Tariff-Tax Reforms and Market Access

15 Pages Posted: 28 Dec 2006

See all articles by Udo Kreickemeier

Udo Kreickemeier

University of Tuebingen; CESifo (Center for Economic Studies and Ifo Institute); University of Goettingen (Göttingen) - Faculty of Economics and Business Administration

Pascalis Raimondos

Queensland University of Technology - School of Economics and Finance; Copenhagen Business School - Department of Economics; Centre for Economic Policy Research (CEPR); CESifo (Center for Economic Studies and Ifo Institute)

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Date Written: October 2006

Abstract

Reducing tariffs and increasing consumption taxes is a standard IMF advice to countries that want to open up their economy without hurting government finances. Indeed, theoretical analysis of such a tariff-tax reform shows an unambiguous increase in welfare and government revenues. The present paper examines whether the country that implements such a reform ends up opening up its markets to international trade, i.e. whether its market access improves. It is shown that this is not necessarily so. We also show that, comparing to the reform of only tariffs, the tariff-tax reform is a less efficient proposal to follow both as far as it concerns market access and welfare.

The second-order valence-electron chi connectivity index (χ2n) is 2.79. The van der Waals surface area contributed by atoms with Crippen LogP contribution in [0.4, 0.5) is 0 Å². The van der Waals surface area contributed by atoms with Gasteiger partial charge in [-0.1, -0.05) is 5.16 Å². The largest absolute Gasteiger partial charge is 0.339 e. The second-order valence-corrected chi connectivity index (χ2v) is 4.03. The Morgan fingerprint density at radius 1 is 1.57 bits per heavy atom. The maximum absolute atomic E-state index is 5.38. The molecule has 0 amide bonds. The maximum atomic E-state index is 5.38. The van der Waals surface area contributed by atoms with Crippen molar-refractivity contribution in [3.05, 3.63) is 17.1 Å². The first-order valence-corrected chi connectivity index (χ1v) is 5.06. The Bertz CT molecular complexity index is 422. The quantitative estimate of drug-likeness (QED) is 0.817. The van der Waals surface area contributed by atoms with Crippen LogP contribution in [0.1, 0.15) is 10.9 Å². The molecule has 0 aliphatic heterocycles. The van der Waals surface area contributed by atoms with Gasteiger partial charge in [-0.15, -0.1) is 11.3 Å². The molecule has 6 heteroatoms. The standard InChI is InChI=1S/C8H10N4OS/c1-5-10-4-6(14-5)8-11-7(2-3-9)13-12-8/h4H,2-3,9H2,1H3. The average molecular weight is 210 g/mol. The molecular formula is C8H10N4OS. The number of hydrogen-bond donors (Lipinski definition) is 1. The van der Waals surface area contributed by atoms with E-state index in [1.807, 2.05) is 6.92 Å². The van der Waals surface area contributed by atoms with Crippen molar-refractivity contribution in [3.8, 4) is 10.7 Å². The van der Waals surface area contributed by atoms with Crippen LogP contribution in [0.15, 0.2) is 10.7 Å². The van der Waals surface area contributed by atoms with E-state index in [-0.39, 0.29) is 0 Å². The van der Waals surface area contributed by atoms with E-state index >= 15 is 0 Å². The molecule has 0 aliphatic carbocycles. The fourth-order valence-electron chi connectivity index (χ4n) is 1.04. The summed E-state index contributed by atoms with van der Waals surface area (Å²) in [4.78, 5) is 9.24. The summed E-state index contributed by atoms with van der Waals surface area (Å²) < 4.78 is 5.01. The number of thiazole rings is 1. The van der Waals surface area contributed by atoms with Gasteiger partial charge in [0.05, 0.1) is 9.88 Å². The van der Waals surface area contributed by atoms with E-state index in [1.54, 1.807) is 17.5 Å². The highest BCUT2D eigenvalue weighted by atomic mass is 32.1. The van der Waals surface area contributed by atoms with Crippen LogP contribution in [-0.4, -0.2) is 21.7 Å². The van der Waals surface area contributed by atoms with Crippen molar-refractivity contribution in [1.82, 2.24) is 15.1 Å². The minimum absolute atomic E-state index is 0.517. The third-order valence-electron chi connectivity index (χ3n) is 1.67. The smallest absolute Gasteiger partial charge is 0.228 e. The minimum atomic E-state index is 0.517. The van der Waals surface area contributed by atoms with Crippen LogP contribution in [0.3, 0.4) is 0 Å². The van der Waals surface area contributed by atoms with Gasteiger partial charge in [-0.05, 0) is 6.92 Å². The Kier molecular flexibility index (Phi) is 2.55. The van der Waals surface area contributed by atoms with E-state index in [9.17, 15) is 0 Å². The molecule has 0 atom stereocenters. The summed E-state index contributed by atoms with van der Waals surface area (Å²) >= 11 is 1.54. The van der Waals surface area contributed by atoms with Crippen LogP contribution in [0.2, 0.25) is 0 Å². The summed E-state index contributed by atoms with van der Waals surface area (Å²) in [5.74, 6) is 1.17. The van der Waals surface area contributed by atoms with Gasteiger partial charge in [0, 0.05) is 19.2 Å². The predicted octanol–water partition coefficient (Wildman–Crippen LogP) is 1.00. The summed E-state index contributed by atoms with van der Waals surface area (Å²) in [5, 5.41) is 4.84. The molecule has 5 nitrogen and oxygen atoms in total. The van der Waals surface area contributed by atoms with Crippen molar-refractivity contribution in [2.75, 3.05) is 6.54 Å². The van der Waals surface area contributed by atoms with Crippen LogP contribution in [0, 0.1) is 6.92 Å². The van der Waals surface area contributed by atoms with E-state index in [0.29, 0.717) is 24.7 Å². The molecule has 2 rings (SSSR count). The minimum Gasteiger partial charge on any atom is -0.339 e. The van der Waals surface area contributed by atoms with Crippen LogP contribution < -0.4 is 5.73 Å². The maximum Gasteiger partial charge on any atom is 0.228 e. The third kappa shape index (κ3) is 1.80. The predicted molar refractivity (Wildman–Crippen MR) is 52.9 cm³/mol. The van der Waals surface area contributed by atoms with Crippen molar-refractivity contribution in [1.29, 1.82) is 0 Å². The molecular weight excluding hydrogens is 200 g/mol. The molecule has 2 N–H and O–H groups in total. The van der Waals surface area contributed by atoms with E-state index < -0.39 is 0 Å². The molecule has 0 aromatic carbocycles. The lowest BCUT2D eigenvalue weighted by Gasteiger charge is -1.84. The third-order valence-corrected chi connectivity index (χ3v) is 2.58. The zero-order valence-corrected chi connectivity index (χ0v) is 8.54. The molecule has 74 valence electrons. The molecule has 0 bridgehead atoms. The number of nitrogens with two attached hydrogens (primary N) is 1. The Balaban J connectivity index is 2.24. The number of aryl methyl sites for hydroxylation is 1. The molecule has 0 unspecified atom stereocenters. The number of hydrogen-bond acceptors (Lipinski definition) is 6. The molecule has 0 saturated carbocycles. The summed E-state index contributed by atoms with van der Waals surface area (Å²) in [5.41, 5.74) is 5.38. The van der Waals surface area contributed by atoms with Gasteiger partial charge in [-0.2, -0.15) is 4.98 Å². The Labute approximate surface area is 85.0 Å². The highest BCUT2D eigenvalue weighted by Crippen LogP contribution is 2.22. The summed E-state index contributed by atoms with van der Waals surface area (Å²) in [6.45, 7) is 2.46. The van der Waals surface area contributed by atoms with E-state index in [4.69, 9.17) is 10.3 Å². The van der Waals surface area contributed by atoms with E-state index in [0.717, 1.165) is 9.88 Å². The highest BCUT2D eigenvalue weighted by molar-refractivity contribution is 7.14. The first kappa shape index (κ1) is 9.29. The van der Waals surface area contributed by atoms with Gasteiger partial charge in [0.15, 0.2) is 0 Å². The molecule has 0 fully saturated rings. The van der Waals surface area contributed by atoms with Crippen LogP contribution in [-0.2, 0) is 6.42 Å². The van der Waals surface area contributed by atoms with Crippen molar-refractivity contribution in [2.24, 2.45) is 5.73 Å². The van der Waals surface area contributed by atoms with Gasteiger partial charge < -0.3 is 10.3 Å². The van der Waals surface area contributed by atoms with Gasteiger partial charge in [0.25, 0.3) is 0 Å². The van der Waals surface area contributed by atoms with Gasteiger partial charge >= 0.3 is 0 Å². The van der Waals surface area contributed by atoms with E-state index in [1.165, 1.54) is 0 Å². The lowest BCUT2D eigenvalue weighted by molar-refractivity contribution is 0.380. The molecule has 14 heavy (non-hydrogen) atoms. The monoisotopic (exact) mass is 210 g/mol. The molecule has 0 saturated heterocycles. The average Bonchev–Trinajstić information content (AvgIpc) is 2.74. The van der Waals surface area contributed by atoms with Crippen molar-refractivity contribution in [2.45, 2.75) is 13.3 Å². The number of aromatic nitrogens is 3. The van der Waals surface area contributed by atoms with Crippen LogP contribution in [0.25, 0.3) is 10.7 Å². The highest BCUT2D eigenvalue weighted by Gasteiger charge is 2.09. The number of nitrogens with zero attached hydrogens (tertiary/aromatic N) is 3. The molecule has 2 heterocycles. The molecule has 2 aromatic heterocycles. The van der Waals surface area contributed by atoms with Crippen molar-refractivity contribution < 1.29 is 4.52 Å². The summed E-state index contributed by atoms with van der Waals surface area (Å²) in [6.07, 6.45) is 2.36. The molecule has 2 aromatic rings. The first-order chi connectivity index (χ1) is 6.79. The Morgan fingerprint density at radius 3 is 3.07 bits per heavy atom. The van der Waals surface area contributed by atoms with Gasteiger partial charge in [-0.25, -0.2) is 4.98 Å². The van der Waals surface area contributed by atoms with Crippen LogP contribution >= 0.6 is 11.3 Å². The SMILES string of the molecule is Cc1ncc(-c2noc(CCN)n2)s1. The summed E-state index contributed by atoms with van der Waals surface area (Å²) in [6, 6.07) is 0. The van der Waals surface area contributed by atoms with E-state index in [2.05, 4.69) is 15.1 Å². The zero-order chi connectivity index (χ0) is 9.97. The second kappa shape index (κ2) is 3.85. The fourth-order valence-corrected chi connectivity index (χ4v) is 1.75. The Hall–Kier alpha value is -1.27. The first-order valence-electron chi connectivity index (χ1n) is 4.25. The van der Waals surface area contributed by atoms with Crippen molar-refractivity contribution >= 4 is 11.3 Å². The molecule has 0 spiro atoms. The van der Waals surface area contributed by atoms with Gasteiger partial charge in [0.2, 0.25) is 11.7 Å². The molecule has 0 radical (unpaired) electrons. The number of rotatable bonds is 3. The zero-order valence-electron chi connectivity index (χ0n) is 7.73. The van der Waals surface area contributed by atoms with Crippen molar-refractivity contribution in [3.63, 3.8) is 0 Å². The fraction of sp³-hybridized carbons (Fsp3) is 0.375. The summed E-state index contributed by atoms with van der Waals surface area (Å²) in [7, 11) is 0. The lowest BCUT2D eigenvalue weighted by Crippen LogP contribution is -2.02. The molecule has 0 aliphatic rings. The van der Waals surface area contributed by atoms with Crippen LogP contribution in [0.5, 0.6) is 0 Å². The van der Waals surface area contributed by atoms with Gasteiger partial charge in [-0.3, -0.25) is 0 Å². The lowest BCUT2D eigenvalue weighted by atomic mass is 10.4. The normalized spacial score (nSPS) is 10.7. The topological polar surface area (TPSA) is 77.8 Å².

Keywords: Market access, tariff reform, consumption tax reform

JEL Classification: F13, H20

Suggested Citation

Kreickemeier, Udo and Raimondos, Pascalis, Tariff-Tax Reforms and Market Access (October 2006). CEPR Discussion Paper No. 5889, Available at SSRN: https://ssrn.com/abstract=953957

Udo Kreickemeier

University of Tuebingen ( email )

DE-72074 Tubingen
Germany

CESifo (Center for Economic Studies and Ifo Institute)

Poschinger Str. 5
Munich, DE-81679
Germany

University of Goettingen (Göttingen) - Faculty of Economics and Business Administration ( email )

Platz der Goettinger Sieben 3
Goettingen, 37073
Germany

Pascalis Raimondos (Contact Author)

Queensland University of Technology - School of Economics and Finance ( email )

GPO Box 2434
2 George Street
Brisbane, Queensland 4001
Australia

Copenhagen Business School - Department of Economics ( email )

Solbjergs Plads 3
DK-2000 Frederiksberg C
Denmark
+45 38 152 594 (Phone)

Centre for Economic Policy Research (CEPR)

London
United Kingdom

CESifo (Center for Economic Studies and Ifo Institute)

Poschinger Str. 5
Munich, DE-81679
Germany

HOME PAGE: http://www.CESifo.de

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